- New York Attorney General Letitia James has charged two former managers of a World Trade Center electrical contractor with felony bribery in a "pay-to-play" scheme engineered to help the contractor secure work at the project.
- James alleged that, from September 2015 through June 9, 2017, two former employees of Delaware-based Hatzel & Buehler Inc. — Paul Angergame and Michael Garrison — paid off James Luckie, a former electrical manager at Cushman & Wakefield, with more than $17,000 in expensive gifts like sports tickets, a golf trip to Florida and on-demand luxury car service, in exchange for special treatment and access to confidential project information about the reconstruction of the World Trade Center. The owner of the site, the Port Authority of New York and New Jersey, hired Cushman & Wakefield to manage portions of work, including electrical, at the project.
- James also charged the three with using more than $1 million of Port Authority funds, from January 2016 through May 2017, to pay seven unqualified electricians to work at the project, all hired based on personal relationships. This, James said, could have had dire safety consequences. If convicted, Angergame, Garrison and Luckie each face up to 15 years in prison.
While the commission of crimes like these is not rampant in the construction industry, they occur far too often. In fact, some public agencies, as well as private developers, have started using integrity monitors to minimize the chances that contractors will engage in corrupt activities. This practice is particularly prevalent on public projects where a contractor or subcontractor has been accused or found guilty of unethical behavior related to contracting.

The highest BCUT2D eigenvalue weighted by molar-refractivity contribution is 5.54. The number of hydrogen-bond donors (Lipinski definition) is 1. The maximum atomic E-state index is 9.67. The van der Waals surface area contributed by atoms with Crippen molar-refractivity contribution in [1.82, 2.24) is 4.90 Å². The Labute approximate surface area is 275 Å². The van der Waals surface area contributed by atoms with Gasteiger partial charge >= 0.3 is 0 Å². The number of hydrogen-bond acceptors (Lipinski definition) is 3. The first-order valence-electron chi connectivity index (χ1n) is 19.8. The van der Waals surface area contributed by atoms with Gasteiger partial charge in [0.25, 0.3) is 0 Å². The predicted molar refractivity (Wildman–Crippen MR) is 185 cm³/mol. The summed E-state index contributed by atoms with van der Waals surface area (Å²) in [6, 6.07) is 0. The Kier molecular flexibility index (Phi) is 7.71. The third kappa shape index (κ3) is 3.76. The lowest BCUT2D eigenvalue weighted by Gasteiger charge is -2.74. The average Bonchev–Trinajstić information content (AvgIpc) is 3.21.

In fact, the Port Authority directed general contractor AECOM Tishman to hire an integrity monitor for all Port Authority work after allegations of overbilling prior to AECOM's purchase of Tishman Construction.
Owners who want to use an integrity monitor typically turn to a third-party industry expert to keep track of billings, material orders, subcontractor payments and any other areas of the contractor's processes that might be vulnerable to corruption.
Although being forced to use an integrity monitor might be frustrating for some companies when an owner demands it on private projects, especially if there aren't any allegations of previous wrongdoing, some would do well to look at the situation as an opportunity to refine their in-house policies and procedures. This is because, usually, as part of the integrity monitoring service in those circumstances, the monitor will sit down at the start of the engagement and review the contractor's processes, making suggestions for improvements along the way.